By Arthur Whimbey, Myra J. Linden
This textbook is designed to augment the considering and writing talents that scholars want for either educational and occupational luck. It is helping to organize scholars for the verbal parts of the SAT, PSAT, ACT, GED, and GRE and gives the best way to move writing assessments frequently required for promotion/graduation and on-the- activity writing assignments.
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Extra info for Analytical Writing and Thinking: Facing the Tests
In fact, Robbie died at Dunkirk, Cecilia died in the London Blitz, and Briony was never reconciled with her sister. The overt narration provided by Briony at the end, in her own voice, serves to redirect her readers’ interpretations, insisting they go back and re-evaluate what they thought they knew, and 26 Story parts and purpose revealing—“laying bare,” as Shklovsky might say—the workings of the narrative layers of the story. Mood and voice Mood is the attitude that comes through towards the story as it is being told, and the way that attitude determines responses on the part of the reader.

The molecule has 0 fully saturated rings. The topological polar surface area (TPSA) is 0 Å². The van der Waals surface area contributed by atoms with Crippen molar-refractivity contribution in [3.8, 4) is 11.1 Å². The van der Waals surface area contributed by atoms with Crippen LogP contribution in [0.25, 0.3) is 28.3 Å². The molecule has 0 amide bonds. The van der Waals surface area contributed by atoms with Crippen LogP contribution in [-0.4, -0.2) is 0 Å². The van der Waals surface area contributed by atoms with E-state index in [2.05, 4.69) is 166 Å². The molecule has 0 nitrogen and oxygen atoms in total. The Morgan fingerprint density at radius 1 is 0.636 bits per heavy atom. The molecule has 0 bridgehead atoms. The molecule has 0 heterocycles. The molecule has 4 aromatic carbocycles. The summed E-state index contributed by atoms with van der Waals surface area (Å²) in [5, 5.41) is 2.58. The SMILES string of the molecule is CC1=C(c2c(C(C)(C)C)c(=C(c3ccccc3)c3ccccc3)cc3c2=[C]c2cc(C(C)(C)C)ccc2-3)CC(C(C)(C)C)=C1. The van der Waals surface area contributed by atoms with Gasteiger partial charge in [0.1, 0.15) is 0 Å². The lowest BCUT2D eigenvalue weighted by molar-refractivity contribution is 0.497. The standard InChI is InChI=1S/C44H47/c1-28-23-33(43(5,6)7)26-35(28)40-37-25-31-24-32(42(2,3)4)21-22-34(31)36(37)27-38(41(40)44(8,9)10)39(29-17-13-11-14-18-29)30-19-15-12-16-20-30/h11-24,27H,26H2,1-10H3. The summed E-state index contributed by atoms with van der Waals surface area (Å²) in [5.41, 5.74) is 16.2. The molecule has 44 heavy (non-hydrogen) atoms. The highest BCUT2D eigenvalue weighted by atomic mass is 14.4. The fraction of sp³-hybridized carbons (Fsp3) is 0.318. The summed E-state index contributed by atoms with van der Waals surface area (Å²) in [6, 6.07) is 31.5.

Chatman sees five ways in which this can occur: (1) summary, where a narrator summarizes several years’ worth of action and experience in a single paragraph; (2) ellipses, where a narrator leaves out a chunk of time; (3) scene, where an event is being narrated as it is occurring, in “real time”; (4) stretch, where a narrator extends the telling of an event well past the amount of time the event took to occur; and (5) pause, where a narrator pauses the telling of an event to offer a description or a reflection or a tangent (68–74).
It’s marvelously simplifying that there’s no time for this to become anything more than a kiss” (20). Even the marker of time—“there’s no time”—indicates here that story-time and discourse-time are not synchronized. To simply note that the narrator of “Sunstroke” is separate from the story and its characters is necessary but not sufficient. It would also not be entirely accurate to suggest that the narrator is focalizing any of the characters, although we do have access to the subjectivity—perspective— of each of the characters at one point or another in the story.
Analytical Writing and Thinking: Facing the Tests by Arthur Whimbey, Myra J. Linden